Are Saddam's Enemies Finally Tightening The Noose?
For years, the West has played the foil for Saddam Hussein's game of cat-and-mouse. He would cheat, then retreat. The ploys bought time to hide weapons, avoided U.S. air strikes--sometimes barely--and left his adversaries divided and frustrated.
But the Iraqi leader is now facing some of the strongest threats to his regime in years--both inside and outside Iraq. For the first time, the Clinton Administration, with tacit allied support, is explicitly committed to Saddam's ouster. Although President Clinton grabbed headlines by pledging support for unspecified Iraqi opposition groups, his main hope is unrelenting economic pressure that may drive Saddam's inner circle to depose him. "His power base is becoming disillusioned," says Amatzia Baram, a Haifa University Iraq expert.
Strains are starting to show within the region. On Nov. 22, Izzat Ibrahim, a top military official was attacked by assassins but escaped. Meanwhile, there are signs that Saddam is rattled. He called his half brother Barzan al-Takriti back from Geneva and there is talk his trusted U.N. Ambassador Nizaar Hamdoon is being recalled, too.
Still, the U.S. must keep the allies solidly behind economic sanctions. Until his narrow avoidance of a U.S. attack in November, Saddam had cleverly pitted the allies against one another: While the U.S. and Britain took a hard line, France and Russia wanted to ease the embargo. No more. The allies all back plans by chief U.N. weapons inspector Richard Butler for aggressive new efforts to uncover Iraq's arsenal.
To be sure, there's no guarantee that the U.S. can push Iraq's leadership to dump Saddam. But Clinton now has a way to focus their attention: the ability to bomb Iraq without going back to the Security Council if Saddam doesn't fully cooperate with U.N. inspectors. At the same time, the anti-Iraq coalition has more cohesiveness than at any time since the 1991 gulf war. Progress on Middle East peace and Clinton's visit to Gaza and the West Bank in mid-December will help keep Arab leaders on board.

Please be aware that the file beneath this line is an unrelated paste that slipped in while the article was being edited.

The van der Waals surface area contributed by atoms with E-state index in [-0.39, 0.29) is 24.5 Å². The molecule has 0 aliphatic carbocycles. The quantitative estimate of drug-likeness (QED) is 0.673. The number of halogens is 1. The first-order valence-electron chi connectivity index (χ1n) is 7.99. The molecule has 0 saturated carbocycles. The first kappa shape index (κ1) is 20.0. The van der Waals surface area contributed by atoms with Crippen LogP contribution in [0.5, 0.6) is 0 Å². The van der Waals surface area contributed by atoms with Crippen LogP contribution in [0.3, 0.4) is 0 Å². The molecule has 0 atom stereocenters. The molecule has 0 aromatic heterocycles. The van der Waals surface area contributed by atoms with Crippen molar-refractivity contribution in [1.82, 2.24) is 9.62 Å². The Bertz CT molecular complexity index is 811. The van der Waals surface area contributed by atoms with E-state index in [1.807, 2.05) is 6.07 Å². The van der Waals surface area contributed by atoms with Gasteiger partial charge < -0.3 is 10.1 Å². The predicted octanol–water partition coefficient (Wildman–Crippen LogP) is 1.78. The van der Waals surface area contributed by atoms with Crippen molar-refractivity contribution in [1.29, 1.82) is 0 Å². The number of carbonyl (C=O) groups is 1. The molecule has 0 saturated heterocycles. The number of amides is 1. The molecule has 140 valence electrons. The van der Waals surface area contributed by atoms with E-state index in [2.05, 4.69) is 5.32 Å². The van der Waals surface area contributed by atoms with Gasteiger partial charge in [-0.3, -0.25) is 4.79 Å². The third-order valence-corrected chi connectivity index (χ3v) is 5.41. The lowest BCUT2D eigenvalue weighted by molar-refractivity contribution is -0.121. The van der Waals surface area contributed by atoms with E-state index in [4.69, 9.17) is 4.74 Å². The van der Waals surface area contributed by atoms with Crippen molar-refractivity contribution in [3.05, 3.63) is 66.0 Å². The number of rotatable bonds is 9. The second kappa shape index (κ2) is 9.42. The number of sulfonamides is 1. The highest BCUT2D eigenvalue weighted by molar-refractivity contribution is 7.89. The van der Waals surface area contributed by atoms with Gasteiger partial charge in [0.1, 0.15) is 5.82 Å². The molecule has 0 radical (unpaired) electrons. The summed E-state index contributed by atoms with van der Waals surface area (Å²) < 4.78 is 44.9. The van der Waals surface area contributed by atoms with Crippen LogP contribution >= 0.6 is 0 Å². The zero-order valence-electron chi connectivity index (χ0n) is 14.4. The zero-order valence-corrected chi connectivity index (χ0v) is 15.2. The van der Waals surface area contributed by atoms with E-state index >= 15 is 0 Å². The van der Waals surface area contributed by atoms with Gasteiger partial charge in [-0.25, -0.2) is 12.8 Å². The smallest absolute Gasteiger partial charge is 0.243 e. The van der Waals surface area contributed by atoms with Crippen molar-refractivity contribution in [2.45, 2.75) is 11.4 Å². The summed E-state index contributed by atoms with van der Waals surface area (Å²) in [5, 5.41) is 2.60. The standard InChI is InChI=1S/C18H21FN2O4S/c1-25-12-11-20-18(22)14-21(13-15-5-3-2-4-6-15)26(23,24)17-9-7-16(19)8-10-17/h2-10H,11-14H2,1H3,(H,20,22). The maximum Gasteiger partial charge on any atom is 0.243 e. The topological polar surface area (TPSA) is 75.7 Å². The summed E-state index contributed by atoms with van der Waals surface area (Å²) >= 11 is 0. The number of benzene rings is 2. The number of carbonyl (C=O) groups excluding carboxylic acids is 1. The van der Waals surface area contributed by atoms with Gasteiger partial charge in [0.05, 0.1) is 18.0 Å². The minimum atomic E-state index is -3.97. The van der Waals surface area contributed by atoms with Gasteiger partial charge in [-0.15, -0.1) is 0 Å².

Countries that once sympathized with Iraq may now stay on the sidelines, too. The French have been hurt by the perception that they're "willing to do just about anything to get their wretched little contracts signed," says Geoffrey Kemp, director of regional strategic programs at the Nixon Center in Washington. And its own financial crisis deters Russia from antagonizing potential aid donors. "The economic problems of Russia have come to the fore," says Alexei P. Andreev, first deputy chairman of the Duma's foreign affairs committee.
Saddam may try to undermine support for sanctions by being more conciliatory. But that won't work. Even if Iraq cooperates on its nuclear program, inevitable flaps over U.N. efforts to account for chemical and biological weapons and for Kuwaiti prisoners of war will ensure that the embargo stays in place.
So the White House is betting that if Saddam is ever to be toppled, the conditions are now better than they have been for years. Analysts believe that his grasp on power has weakened since 1995. That year, he faced the fourth coup plot since 1990, two sons-in-law defected to Jordan, and he was so worried about being deposed that he purged Many family members from top posts.
Saddam kept his dwindling base loyal by arguing that he could wriggle out of the embargo. Provided the U.S. can stay on plan, that will be an empty boast soon. The message will then be clear: Sanctions won't go until Saddam does. Turning that realization into decisive action will be a hard step inside Iraq. But it's the West's best hope.
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